One of the benefits of social business is its ability to facilitate collaboration and discussion. Employees can bounce ideas and innovation off each other. However, that information can’t live in a vacuum. A great idea means nothing if you don’t have a way to vet and disseminate it, taking it from idea to action.
Nearly nine out of 10 companies say they are undergoing a digital transformation, according to a recent report by the Altimeter Group, but the jury is still out on whether what they are doing is actually making a dent. In fact, it’s also unclear whether or not those investments are on track or simply investments for the sake of modernization. This is especially true since the road to transformation has many speed bumps — and one of the biggest is enabling cross functional collaboration and departmental collaboration.
Last year I interviewed Col. Steve Sobotta, the then-CIO of the U.S. Army War College, an educational organization that grants degrees in strategic studies. Its students are military and civilians who hold or will hold positions that relate to national security objectives. Bottom line: The students rule the world — literally.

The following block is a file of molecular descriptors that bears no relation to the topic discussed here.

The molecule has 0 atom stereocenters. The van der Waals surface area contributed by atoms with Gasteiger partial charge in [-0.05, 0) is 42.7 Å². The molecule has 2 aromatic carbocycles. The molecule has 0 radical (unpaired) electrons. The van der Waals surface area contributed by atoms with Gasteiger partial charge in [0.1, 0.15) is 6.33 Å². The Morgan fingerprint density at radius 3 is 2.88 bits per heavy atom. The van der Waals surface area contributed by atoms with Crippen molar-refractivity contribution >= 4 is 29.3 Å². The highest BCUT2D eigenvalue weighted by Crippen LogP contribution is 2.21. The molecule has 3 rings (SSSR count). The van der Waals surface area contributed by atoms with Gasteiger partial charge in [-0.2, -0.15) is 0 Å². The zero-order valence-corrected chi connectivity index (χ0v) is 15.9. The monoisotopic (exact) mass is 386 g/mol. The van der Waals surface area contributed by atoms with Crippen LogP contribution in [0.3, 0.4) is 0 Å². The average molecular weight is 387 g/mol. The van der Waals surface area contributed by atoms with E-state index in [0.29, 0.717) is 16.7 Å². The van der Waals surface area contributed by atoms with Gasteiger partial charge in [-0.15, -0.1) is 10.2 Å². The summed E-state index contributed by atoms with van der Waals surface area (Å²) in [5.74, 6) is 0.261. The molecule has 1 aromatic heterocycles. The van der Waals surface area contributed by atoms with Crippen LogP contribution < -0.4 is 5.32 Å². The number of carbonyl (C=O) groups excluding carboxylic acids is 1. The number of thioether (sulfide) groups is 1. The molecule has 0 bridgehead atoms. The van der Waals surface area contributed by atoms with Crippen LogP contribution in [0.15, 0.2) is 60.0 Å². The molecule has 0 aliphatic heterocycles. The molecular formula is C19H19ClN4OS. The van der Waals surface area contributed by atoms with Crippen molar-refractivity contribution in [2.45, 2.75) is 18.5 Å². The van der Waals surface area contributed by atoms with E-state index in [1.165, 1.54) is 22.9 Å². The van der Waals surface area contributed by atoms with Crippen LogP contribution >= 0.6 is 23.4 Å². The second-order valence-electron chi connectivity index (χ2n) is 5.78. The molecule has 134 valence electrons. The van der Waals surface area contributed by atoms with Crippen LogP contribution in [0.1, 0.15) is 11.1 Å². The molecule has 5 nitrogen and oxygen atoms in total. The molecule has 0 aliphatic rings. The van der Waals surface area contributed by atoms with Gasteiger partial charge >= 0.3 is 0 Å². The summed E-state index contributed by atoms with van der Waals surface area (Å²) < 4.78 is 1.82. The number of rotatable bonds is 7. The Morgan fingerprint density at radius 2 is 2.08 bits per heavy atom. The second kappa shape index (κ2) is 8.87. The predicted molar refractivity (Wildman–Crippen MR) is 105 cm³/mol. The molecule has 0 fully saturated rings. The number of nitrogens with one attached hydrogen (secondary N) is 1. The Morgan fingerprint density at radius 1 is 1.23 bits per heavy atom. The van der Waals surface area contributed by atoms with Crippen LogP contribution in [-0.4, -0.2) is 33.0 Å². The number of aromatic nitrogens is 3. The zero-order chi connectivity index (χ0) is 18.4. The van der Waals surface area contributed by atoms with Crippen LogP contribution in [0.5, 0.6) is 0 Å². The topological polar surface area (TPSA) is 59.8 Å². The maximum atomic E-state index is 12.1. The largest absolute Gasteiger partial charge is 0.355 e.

Nearly all business leaders think collaboration is either crucial or very important, but more than half – 54% — say that the rapid convergence of collaboration and social tolls is also very confusing, according to a new study by non-profit research and education group AIIM, which serves the information management community.
There’s been a lot of chatter about whether mobile collaboration is well-suited for enterprise. The answer seems obvious: Employees and customers expect to be able to communicate and collaborate via mobile devices the way we do in our personal lives.
Optimized business operations are imperative for enterprises competing in crowded markets to win and keep customers with ever-changing expectations. And, says Forrester Research, that’s why firms invest massive amounts of money and time into improving their business processes.